*Korean Culture: The Good, The Bad, &The Ugly*
The WGEB community just got a little bigger, and I’d like to introduce you all to my first guest blogger!^^
Daniel Cooper is 21 years old, and as an African-American student at a historically black university– Lincoln University, he took on the challenge of introducing his black peers to Asia.
Along the way, he founded The Chinese Club at Lincoln and managed to study abroad in China twice. In the end, he accomplished a lot:
“Yes, I turned what was thought to be a small time, soon-to-disappear language on a black campus into a thriving program that I hope can be taken seriously, and it will be.”
But, while in China Daniel felt the strong push and pull of the Korean Wave, and he’s here to share his funny and heartfelt stories about his first experiences with Korean culture from the good to the bad to the ugly.
Western Boy, Eastern World
Hello everyone! My name is Daniel (丹尼尔) Cooper, and you can visit me at my blog, Voyage To Asia.
Korean Culture– the Korean wave, is so powerful. Even in China I was dominated by it, and even when you think you know Korean culture the wave from that massive ocean proves deep indeed. So, here are just a few flashes of my good, bad, and ugly experiences with the Korean wave after a few months in China!
(I’ll be talking about my experiences with my Korean friends Kyunghan, Kim, Genie, and Lin, and they also starred in my blog post on My Korean Influences.)
Kyunghan and I~
Always the leader, and he also had a knack for leading people to new experiences. According to him, “Offering octopus is a sign of friendship in Korean culture.” Well, I did not know that! The subsequent action was to shove an octopus from a street vendor down my throat, because we’re good friends, right?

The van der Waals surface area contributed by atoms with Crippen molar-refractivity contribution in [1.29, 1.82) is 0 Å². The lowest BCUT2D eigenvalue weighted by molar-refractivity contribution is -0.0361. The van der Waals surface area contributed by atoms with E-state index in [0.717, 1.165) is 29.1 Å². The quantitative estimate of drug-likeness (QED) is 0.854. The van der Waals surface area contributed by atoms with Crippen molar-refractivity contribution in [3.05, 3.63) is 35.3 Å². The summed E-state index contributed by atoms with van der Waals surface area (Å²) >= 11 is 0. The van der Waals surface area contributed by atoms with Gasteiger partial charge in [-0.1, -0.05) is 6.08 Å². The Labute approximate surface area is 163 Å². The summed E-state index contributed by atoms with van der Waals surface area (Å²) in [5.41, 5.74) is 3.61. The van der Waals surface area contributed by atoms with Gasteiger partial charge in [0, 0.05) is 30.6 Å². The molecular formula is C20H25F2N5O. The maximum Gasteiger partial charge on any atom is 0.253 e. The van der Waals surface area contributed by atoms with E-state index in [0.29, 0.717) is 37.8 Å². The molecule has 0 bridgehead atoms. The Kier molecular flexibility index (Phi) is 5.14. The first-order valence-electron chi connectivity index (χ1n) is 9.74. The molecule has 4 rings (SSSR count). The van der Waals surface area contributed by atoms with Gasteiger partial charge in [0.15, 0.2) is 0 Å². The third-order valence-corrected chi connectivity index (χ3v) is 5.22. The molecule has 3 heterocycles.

Kim Minjung aka Kim noona
Kim noona and I~
Nice and caring but not nearly as innocent as you might think since I thought Kim noona could easily find a job as a spy. She’s good at gathering intelligence. Between me, Lin, and Kyunghan, there were no secrets from her. She was also a hookup person, and toiled to introduce me to every Korean girl she knew. She even pushed me to go on some of those group dates that are so popular in Korean culture, but I’ll talk about that later!
Hanging out with Lin was the most comfortable since he was a lover of the night life… and also got the girls!
He’s not nearly as traditional as Kyunghan or Kim noona but still interesting in that respect. Lin actually loves black people more than I do, and since he liked a black girl in my program group, he wanted to learn some Ebonics from me– real thug. But, Lin was also real hospitable, and I realized this after meeting his family in which I was adopted after just two days. His mom told me to call her “mom,” and his sister was another noona…!
(I can never meet someone young enough that I’m oppa.)
Genie was a friend of a friend, and since that’s a perfect way to meet people in Korean culture, Genie and I actually dated for awhile. And man, she knew all the spots! One thing I learned from Korean girls: Better have that fashion.
She had money and intended to spend it. We went dating in Korean town in Shanghai where we hit up some Korean BBQ, went to a bar, went to get some snacks, then went to another restaurant (she can eat), and we finally ended with that KDrama style walk and talk in a nicely lit road with no people near the park.
Now, between the three of them I ended up getting hurt, sick, traditional, and downright embarrassed!